NANDo-Board: the swiss-army-knife for your IoT hacking adventures

In my previous two blogposts about IoT and Hardware Hacking, were released two cool and quite useful toys: FocacciaBoard and BurtleinaBoard. If you do not remember or never read about them... here a quick reminder: 

With this new blog post I wanted to present you a new toy I created back in 2021 and that I can’t live without: NANDoBoard

This is the evolution of FocacciaBoard. Instead of a FT232H it mounts a FT2232HL chipset which doubles it capabilities. Now, in a single device you can have at the same time an UART and JTAG debuggers for example. Or even able to dump NAND flashes!


The FT2232H is a USB 2.0 Hi-Speed (480Mb/s) to Dual Channel Serial UART/FIFO/JTAG/SPI/I2C IC. It has the capability of being configured in a variety of industry standard serial or parallel interfaces. Building on the innovative features of the FT2232, the FT2232H has two multi-protocol synchronous serial engines (MPSSEs) which allow for communication using JTAG, I2C and SPI on two channels simultaneously.>

What that means for hardware hackers? With a single NANDoBoard you will be able to:

  • Debug through UART and JTAG/SWD ports AT THE SAME TIME!
  • Dump SPI memories
  • Dump NAND memories
  • Be able to sniff & decode packets

What you need to build your own NANDoBoard:

Before going through each feature and related command examples... let’s review what you need to build your own NANDoBoard:

  • This breakout is designed for the FT2232HL CJMCU board (e.g. )
  • The Pull-up Resistor is 470 Ohm. **
  • Screws to hold the PCB to the 3D-printed case are 2x6mm.
  • BE SURE to mount the FT2232HL with the FTDI chipset FACING UP!!!

**Please check the BOM.txt for the components needed. Most likely (except the R470 OHM 2010) you may have all you need already.

NANDoBoard Usage Examples:

 UART (Channel A) Usage Example:

Command to run the UART console feature: Configure minicom/putty/whatever-terminal-you-are-used-to (e.g.
screen /dev/ttyUSB0 115200
screen -L /dev/ttyUSB0 115200
screen -L -Logfile UART.log /dev/ttyUSB0 115200)

JTAG (Channel B) Usage Example:

Command to run the JTAG debugging feature:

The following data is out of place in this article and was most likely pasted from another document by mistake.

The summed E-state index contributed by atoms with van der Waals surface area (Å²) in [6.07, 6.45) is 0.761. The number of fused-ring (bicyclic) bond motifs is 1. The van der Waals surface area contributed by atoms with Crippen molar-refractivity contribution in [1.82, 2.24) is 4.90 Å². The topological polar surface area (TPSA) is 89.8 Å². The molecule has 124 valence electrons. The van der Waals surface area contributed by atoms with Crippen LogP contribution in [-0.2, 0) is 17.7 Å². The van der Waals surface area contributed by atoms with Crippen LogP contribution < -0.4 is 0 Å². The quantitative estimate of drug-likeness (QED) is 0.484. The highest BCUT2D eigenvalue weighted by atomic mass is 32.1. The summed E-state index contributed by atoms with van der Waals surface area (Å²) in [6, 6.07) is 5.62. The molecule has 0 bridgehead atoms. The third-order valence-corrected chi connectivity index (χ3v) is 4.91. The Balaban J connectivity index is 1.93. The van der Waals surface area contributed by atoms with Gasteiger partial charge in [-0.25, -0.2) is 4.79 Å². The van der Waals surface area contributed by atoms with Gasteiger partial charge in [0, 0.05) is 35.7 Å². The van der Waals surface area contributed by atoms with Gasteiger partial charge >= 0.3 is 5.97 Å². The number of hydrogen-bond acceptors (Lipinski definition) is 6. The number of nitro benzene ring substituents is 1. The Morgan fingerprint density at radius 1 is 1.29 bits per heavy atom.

sudo openocd -f NANDo-Board_JTAG_OpenOCD.cfg -f target_device.cfg

SWD (Channel B) Usage Example:

Command to run the SWD debugging feature (remember to move the SWD Enable switch on the PCB before using this feature!):

openocd -f NANDo-Board_SWD_OpenOCD.cfg -f target_device.cfg 

Here below you can see the wiring to get working at the same time UART on Ch.A and JTAG on Ch.B against a commercial CPE.


SPI Dumping (Channel B) Usage Example:

With this feature you will be able to use either the DIP8 socket with its related DIP-to-SOP8/16 sockets o the classic SOP8/16 Clip


Command to run the SPI dumping feature:
flashrom -p ft2232_spi:type=2232H,port=B -r firmware.bin 

Reminder: In case you need also to write a SPI flash... please do enable the WRITE PROTECT (WP) Jumper on the PCB (i.e. SPI WP Enable).

NAND Dumping Usage Example:

One of my favourite features of the FT2232HL is that has enough I/Os to allow us to communicate with NAND memories and thus dump them without buying expensive dedicated programmers.

Dump Raw Image: -r -f nand_raw_dump_withOOB.bin 

Remove OOB Data:
python -i nand_raw_dump_withOOB.bin -o nand_raw_dump_cleaned.bin --page-size 2048 --oob-size 64 --layout separate


python -i nand_raw_dump_withOOB.bin --layout=guess -I <ID-CODE-HERE> -o nand_raw_dump_cleaned.bin 

In the image below you can see an example of On-PCB NAND dumping with NANDoBoard and a 360Clip!


Of course, you could always chip-off the PCB with a hot-airgun/reflow station and place the NAND onto a TSOP48 connector directly on the NANDoBoard!

Logic Analyzer with Pulseview Usage Example:

Another cool feature that brings the FT2232HL to you is the fact that it can be used as a Logic Analyzer. I know... is lightyears away from a reliable LA... but still... does it dirty job with slow signals.

The strip pins AD0-AD7 labeled "Pulseview FTDI-LA" can be used as low-frequency Logic Analyzer Channels with Pulseview/Sigrok tool. Here the configuration you have to select in Pulseview once you plug the NANDoBoard into your PC:


An example of how still works fine, despite its limited capabilities, can be seen in the images below where it is possible to retrive the Masterkey of a hardware password manager while sniffing the SPI bus at boot time!


Here the SPI traffic dumps comparision between our NANDoBoard with Pulseview Vs a Logic Saleae. Both were able to succesfully dump and decode the SPI traffic and if you look closer you can even see what was the Masterkey of the hardware password manager under test. 8)


Multipurpose Pin Headers/Sockets

Finally, as for the FocacciaBoard... I wanted to add some pin headers/sockets that are not connected with the FT2232HL (i.e. on the lower-left part of NANDo-Board's PCB). They are there just in case you need to mess-up with many flying-wires and you want to keep all connections clean and in order like with an usual breadboard, but with screw-down terminal blocks & co.


Overall, NANDoBoard is far from being perfect, as usually I kept away messing with multi-level shifters and making this device compatible with targets having working voltages different from 3.3V. But for average needs it is all you need to hack common hardware and IoT devices!

If you reached reading so far, I salute you! Here the repo where you can get the usual Gerbers, BoM and STL to print its case:

Finally, stay tuned for upcoming hacking toys at

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